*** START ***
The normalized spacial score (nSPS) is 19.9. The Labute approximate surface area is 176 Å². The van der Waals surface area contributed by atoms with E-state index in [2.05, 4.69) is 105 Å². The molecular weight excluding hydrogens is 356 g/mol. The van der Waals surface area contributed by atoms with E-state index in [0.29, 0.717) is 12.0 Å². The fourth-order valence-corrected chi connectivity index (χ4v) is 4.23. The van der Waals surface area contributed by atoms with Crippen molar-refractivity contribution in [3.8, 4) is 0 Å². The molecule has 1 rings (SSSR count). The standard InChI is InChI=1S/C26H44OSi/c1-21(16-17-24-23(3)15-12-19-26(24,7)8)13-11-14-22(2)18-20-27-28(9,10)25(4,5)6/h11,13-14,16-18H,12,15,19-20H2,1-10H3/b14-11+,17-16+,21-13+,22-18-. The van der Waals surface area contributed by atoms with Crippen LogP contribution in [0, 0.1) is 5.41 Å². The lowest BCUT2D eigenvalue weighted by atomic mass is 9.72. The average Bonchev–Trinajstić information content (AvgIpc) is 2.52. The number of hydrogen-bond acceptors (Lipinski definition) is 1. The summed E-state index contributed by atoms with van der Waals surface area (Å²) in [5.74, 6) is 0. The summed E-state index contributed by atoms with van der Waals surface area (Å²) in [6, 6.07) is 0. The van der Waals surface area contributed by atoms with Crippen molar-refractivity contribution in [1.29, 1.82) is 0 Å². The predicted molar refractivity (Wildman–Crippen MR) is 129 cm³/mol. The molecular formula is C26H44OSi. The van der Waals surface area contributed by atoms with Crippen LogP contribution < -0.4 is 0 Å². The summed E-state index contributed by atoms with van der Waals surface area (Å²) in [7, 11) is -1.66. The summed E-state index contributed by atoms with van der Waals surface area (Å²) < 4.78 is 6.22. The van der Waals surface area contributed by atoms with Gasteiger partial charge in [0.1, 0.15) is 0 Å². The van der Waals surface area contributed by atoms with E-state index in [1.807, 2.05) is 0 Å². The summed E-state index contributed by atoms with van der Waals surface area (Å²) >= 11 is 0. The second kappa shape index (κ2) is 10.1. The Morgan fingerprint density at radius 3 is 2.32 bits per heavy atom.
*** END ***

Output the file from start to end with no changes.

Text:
The normalized spacial score (nSPS) is 19.9. The Labute approximate surface area is 176 Å². The van der Waals surface area contributed by atoms with E-state index in [2.05, 4.69) is 105 Å². The molecular weight excluding hydrogens is 356 g/mol. The van der Waals surface area contributed by atoms with E-state index in [0.29, 0.717) is 12.0 Å². The fourth-order valence-corrected chi connectivity index (χ4v) is 4.23. The van der Waals surface area contributed by atoms with Crippen molar-refractivity contribution in [3.8, 4) is 0 Å². The molecule has 1 rings (SSSR count). The standard InChI is InChI=1S/C26H44OSi/c1-21(16-17-24-23(3)15-12-19-26(24,7)8)13-11-14-22(2)18-20-27-28(9,10)25(4,5)6/h11,13-14,16-18H,12,15,19-20H2,1-10H3/b14-11+,17-16+,21-13+,22-18-. The van der Waals surface area contributed by atoms with Crippen LogP contribution in [0, 0.1) is 5.41 Å². The lowest BCUT2D eigenvalue weighted by atomic mass is 9.72. The average Bonchev–Trinajstić information content (AvgIpc) is 2.52. The number of hydrogen-bond acceptors (Lipinski definition) is 1. The summed E-state index contributed by atoms with van der Waals surface area (Å²) in [5.74, 6) is 0. The summed E-state index contributed by atoms with van der Waals surface area (Å²) in [6, 6.07) is 0. The van der Waals surface area contributed by atoms with Crippen molar-refractivity contribution in [1.29, 1.82) is 0 Å². The predicted molar refractivity (Wildman–Crippen MR) is 129 cm³/mol. The molecular formula is C26H44OSi. The van der Waals surface area contributed by atoms with Crippen LogP contribution < -0.4 is 0 Å². The summed E-state index contributed by atoms with van der Waals surface area (Å²) in [7, 11) is -1.66. The summed E-state index contributed by atoms with van der Waals surface area (Å²) < 4.78 is 6.22. The van der Waals surface area contributed by atoms with Gasteiger partial charge in [0.1, 0.15) is 0 Å². The van der Waals surface area contributed by atoms with E-state index in [1.807, 2.05) is 0 Å². The summed E-state index contributed by atoms with van der Waals surface area (Å²) >= 11 is 0. The second kappa shape index (κ2) is 10.1. The Morgan fingerprint density at radius 3 is 2.32 bits per heavy atom.